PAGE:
Jan 7 – 12, 2018
ETH Zürich, centre
Europe/Zurich timezone

Polycyclic Aromatic Hydrocarbons on Ice

Jan 10, 2018, 6:10 PM
3h 5m
OASE (Paul Scherrer Institut)


Paul Scherrer Institut


Dr Jenee Cyran (Max Planck Institute for Polymer Research)


Ice has significant effects on the climate and biogeochemical systems and plays a role in reactions known to contribute to ozone depletion and atmospheric pollution. Long range transport of hazardous pollutants, such as polycyclic aromatic hydrocarbons (PAHs), on ice contributes to the disruption of these biogeochemical systems. PAHs and their derivatives from photolysis are known to be carcinogenic to humans and hazardous to plants and animals. Despite the global impact, the adsorption of PAHs and their derivatives on ice surfaces and the mechanism for photolysis have yet to be determined. To observe the absorption of PAHs on ice surfaces, a surface-selective technique with molecular specificity is essential. Moreover, to study the photolysis of PAHs on ice surfaces in real time ultrafast time resolved measurements are required. Time resolved sum frequency generation spectroscopy (SFG) is a surface selective technique that probes reactions on sub-picosecond timescales by monitoring vibrations of molecules especially at an interface. Therefore, measuring PAHs on ice surfaces with SFG spectroscopy would provide a molecular scale understanding of the adsorption of PAHs on ice surfaces and the photolysis mechanism. As a first step in unraveling the mechanism, we probe the adsorption of naphthalene and anthracene on the surface of well-defined single crystalline ice, using molecular vibrations intrinsic to both the PAHs and ice. Determining the adsorption of PAHs on ice surfaces and the role of ice in their subsequent photochemical fate can resolve which molecules have a higher propensity for the ice surface and how their photo reactivity is affected. Such insights will aid in understanding both long range transport and surface reactivity of contaminants. In this way, better models to predict the disruption of biogeochemical cycles can be developed.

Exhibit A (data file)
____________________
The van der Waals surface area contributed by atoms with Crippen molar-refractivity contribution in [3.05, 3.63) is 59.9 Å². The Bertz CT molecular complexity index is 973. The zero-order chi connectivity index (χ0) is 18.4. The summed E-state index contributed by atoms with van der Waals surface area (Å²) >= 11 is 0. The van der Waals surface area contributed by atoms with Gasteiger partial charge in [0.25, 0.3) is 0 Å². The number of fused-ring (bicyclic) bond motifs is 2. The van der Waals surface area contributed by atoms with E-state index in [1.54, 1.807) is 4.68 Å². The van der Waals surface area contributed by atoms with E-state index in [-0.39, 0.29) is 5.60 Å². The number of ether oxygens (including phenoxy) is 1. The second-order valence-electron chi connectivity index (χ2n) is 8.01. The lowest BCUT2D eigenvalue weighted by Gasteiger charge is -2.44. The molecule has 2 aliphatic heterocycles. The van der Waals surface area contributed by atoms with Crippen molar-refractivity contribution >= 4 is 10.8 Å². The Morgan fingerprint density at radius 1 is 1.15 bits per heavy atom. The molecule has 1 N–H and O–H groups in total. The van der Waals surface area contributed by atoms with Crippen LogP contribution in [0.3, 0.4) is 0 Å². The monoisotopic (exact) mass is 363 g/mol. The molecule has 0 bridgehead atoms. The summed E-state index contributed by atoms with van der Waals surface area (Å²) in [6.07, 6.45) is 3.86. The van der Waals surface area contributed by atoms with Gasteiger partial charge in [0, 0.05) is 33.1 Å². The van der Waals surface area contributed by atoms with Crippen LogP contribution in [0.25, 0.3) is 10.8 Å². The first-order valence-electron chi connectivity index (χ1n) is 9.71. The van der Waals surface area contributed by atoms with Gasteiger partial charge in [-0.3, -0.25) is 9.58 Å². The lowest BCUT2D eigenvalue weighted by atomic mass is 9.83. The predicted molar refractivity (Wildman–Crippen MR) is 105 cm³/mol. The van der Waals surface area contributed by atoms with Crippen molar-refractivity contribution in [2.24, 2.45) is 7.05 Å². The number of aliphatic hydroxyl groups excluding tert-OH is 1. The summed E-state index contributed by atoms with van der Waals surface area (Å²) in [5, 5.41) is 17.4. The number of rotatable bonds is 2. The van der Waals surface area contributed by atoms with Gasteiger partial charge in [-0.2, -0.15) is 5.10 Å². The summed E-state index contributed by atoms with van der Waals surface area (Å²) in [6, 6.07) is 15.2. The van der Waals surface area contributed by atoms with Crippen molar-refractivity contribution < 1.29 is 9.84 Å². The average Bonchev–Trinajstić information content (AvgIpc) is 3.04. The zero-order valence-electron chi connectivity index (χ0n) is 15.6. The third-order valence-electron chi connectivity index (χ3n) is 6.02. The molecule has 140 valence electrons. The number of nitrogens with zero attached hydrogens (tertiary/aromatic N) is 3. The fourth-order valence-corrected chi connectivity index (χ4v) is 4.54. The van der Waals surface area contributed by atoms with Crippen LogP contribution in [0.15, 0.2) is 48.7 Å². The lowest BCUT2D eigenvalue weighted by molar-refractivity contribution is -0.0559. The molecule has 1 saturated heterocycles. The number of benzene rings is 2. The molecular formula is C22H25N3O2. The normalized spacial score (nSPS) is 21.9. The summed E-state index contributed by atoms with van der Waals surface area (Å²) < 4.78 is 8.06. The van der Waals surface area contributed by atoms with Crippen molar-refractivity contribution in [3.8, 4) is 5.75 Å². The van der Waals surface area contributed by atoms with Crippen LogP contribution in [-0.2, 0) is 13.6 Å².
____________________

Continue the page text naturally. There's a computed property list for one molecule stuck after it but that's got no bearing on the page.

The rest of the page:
Significance statement

Ice acts like a sink for organic pollutants and can serve as catalyst and reaction site. Specifically, upon adsorption on ice, PAHs undergo significant red shifts in their absorption spectra, overlapping with the solar output. We aim to elucidate adsorption and photochemical reactions of PAHs on ice surfaces.

Primary author

Dr Jenee Cyran (Max Planck Institute for Polymer Research)


Ellen Backus (Max Planck Institute for Polymer Research) Prof. Mischa Bonn (Max Planck Institute for Polymer Research) Ms Prerna Sudera (PhD student)

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